By this time, you’ll be ready for a snort, so make sure you’ve got plenty of wine, beer, or tequila shots on hand. Booze does wonders at keeping you calm when you realize you have to leave for your brother’s house in ten minutes and you thought your Yule Log would have been finished two hours ago.
Now it’s time for the branches. These can be mini-pieces of jellyroll cake that you’ve saved from your trimming of the original cake. Or you can think ahead and bake a dozen or so mini-cakes shaped like tree branches. Have I mentioned that entire books have been written on the art of Yule Logging? If not, there should be, if only to scare more people away from trying to make one.
Actually, it’s much easier to show where branches used to be by creating the look of a sawed-off branch only sticking out an inch or so. Two or three of these are enough. Some artistes go so far as to use real branches (twigs actually), which they stick into the cake. This can work well for coniferous trees, adding a nice green color and texture–and aroma if you use fresh pine boughs. Just remember to tell your guests these aren’t edible. Celebrate with another drink.
Once the branches are stuck on and painted/frosted you’re getting close, but remember these small pieces of cake are even more fragile than the whole cake, and your frosting is the consistency of partially-set cement, so it might take a few (dozen?) tries to get several acceptable branches stuck on and frosted. Celebrate with another drink.
If you go with the sawed-off branch theme, you of course have to make lighter-colored icing to put on the stump—tan or caramel color vs. the chocolate-brown of the bark. Adding twenty or thirty age rings on that sawed-off area adds a nice touch of realism, too. Easy enough to do on a one-inch-diameter branch, right? Celebrate with another drink.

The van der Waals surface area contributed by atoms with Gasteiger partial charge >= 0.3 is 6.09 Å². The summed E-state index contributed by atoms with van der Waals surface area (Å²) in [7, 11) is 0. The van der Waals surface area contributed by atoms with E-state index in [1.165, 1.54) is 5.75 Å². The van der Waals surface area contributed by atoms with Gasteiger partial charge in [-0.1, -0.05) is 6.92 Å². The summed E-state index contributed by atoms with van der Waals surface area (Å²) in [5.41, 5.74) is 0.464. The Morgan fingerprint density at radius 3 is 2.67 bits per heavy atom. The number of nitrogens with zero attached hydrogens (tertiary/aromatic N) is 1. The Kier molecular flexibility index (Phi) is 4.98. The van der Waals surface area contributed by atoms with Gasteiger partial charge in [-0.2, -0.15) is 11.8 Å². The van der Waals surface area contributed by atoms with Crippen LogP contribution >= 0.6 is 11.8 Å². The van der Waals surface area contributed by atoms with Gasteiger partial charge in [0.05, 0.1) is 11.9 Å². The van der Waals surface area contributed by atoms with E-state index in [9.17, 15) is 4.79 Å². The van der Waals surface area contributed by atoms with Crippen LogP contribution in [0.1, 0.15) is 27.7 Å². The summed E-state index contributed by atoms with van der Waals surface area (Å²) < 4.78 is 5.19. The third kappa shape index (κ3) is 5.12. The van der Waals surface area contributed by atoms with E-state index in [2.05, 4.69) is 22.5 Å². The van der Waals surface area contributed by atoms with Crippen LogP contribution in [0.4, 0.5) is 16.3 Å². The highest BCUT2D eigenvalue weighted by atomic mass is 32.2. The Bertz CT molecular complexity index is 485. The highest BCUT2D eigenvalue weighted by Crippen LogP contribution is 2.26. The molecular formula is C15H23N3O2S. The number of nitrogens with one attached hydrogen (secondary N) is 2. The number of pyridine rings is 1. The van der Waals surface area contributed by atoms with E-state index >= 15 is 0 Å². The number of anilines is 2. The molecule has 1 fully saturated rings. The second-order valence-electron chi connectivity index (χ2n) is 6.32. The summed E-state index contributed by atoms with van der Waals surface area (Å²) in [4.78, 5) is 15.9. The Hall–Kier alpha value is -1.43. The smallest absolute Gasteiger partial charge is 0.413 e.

Now you look at the Yule Log and think, “That looks pretty good, but something’s missing. Ah ha! I’ve got it … mushrooms! Celebrate with another drink.
NO, I don’t mean psychedelic mushrooms for your consumption because you’re certain that’s the only way you’re going to finish this sucker without killing the cat or punching a hole in your wall. Save those for afterward. They go nice with a glass of port.
So you whip up a batch of meringue mushrooms, let them cool, and place them in strategic locations on the log. Suffice it to say, there are more mushroom shapes than tree bark varieties, so unless you have some serious meringue-sculpting talent, stick with garden-variety button mushrooms. Crank out five or six of those—vary the sizes, of course—and stick those onto the log. Some purists insist on one per serving. I worry more about the visual effect. Is my muse telling me this is a recently downed tree, meaning only a few mushrooms will have taken hold? Or has this sucker been dead for decades, and if not for those freaking age rings, no one in their right mind would suspect this is a log. Celebrate with another drink.